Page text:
When I heard that Ohio Central would be loaning their ex-CP Pacific 1293 to the Byesville Scenic Railway I was pretty excited. Not because I planned on heading out to Byesville (I don't get out much any more) but because you can't get from OC HQ near Coshocton to Byesville without passing through Zanesville. By rail, at least.
I figured that they would tow the 1293 cold to Byesville, and I heard that the engine would be facing east for the runs out of Byesville, and thus be towed tender first south of Coshocton to Zanesville.
Even so, it would be nice to see a steam engine, even if it would be cold.
I heard Thursday night that the short train to Byesville would be pulled by the 1800, of ballast train fame, and consist of the 1293 and some support cars. I planned on heading out early Friday, to at least get a few shots. After all, an RS18 isn't so bad either.
It was raining when I woke up, and I headed north. The rails looked pretty shiny for a rainy day, so I thought I might have missed the train. But north of town I saw a fellow with a tripod, and stopped to see what was afoot.
Turns out he had chased the train from Coshocton in the dark. Also turns out the steam engine was very much alive, and pulling the train.
So I settled in across the tracks, and waited for the train. There was no mistaking it's approach, even if it was at a crawl. The gentle chuff and melodic whistle were magic. I squeezed a few frames, and tore ass south, to get the train against some fairly colorfull hills across the river.
As I arrived at my spot, I saw the steam drifting across a corn field, and got a timeless shot of distant steam. The effect was made complete by the jointed rail.
After the shot, I ran like hell up the road to get my broadside shot. There was no place to park closer to the spot, and the train was going slow enough that I would catch up easily.
I passed the guy with the tripod and another guy I knew further down the road, at a small private crossing. I was heading toward a curve closer to town, just outside the city limits. The hills would make a nice backdrop, although when I got to my spot I realized I should shoot looser, to include the Muskingum River. Oh well. A vertical and a horizontal were the result.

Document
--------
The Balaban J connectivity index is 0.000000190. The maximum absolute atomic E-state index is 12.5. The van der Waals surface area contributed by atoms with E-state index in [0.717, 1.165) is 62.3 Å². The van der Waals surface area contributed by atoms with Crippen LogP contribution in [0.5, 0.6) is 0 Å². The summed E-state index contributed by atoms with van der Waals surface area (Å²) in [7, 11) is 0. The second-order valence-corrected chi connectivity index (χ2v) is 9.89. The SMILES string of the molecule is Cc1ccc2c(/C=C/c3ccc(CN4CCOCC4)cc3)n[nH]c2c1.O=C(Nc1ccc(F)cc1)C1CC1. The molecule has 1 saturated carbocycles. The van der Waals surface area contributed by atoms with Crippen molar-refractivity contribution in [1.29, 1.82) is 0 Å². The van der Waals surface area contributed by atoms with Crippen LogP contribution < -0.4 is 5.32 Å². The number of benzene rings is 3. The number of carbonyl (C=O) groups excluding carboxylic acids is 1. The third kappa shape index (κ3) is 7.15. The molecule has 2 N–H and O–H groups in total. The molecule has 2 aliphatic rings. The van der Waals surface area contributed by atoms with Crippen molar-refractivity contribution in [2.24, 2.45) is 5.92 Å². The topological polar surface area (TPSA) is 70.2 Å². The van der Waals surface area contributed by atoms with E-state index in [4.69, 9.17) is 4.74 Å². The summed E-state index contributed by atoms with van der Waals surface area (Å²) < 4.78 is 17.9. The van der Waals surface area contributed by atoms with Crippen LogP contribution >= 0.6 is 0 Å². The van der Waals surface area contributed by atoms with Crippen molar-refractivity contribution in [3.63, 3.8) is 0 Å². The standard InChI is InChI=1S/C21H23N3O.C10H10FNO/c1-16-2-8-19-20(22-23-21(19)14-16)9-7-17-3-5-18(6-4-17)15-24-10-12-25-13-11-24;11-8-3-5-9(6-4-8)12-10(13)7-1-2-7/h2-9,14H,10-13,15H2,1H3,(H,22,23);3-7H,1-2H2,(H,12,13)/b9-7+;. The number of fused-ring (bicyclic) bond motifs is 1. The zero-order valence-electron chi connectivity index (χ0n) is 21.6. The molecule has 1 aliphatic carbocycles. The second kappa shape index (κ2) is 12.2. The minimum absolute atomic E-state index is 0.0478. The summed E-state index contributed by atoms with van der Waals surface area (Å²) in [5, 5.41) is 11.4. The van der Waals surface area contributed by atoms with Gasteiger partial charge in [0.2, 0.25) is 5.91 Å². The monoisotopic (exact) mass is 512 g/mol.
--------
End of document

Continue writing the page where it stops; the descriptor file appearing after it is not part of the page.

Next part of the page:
After the shot at the curve, I headed toward the next crossing, where the train would pass under I70 and cross Linden Avenue near a bar. I tried to find a way to include the bar, and gave up, heading to State Street instead. The train would have to stop to line a switch anyway.
As the train approached State Street, it slowed to a crawl, barely moveing around the sharp curve, once a connection between the Wheeling and Lake Erie and Baltimore and Ohio. I don't know if they worried about derailing or just wanted to give the crew member a chance to get to switch, but the train was crawling. Every few seconds the 1293 would let out a chuff, and shoot darker steam skyward. I can only imagine the sight if it was 10 degrees cooler.
The crewman walked toward the switch, bent down to unlock it, and then appeared to go through most of the keys on his keyring to unlock it. The steamy brute behind him glared with her single headlight.
The short train pulled across State Street and stopped, simmering in the gloomy morning. I took the opportunity to shoot some typical steam detail shots of the valve gear, and then noticed the quiet simplicity of the trailing driver.
The train sat for a few minutes, during which a little boy and his dad came out to see the train. They stood on the porch and looked, and the little boy yelled out a hello. I waved, pleased to see a youngster getting to see the steam engine.
And then, with a short blast of the horn from 1800, the train began to move. A huge cloud of steam enveloped the 1293, and I scrambled to get in better position. I shot the train disappearing into the cloudy sky, and then backing past a trackside house.
One more shot as the train receeded into the distance, and then it was time to drive like hell again. From State Street I made every light to the Y-bridge, a rare feat that includes a left turn light, and two more stoplights and then a right turn on the bridge. I don't think I have ever done it before. At the bridge, I stopped to get the train disappearing through the dog food factory.
Downtown, the train stopped at the yard office, a runty little former CSX trailer. The crew got out and milled around, but there was not nearly as much engineer-checking-his-steed stuff as I expected, although a fellow did roll out a fire house and run it over to a nearby hydrant. Eventually a guy from the water department showed up, and I took his picture connecting the hose. I recognized him from my newspaper duties, and we chatted about the steam engine for a little while as the tank filled.
After the hose was recoiled and put in the tool car, it was time to go. The 1293 let out a whistle, and remembering the display at State Street, I knew the steamer would let out a cloud as it started to roll. I got a few shots of it obscuring itself, both with a little of the former PRR station in the background, and then a few more as the train disappeared out of sight.
Look for the 1293's return soon, and one more photo from this batch that I just can't get blogger to upload.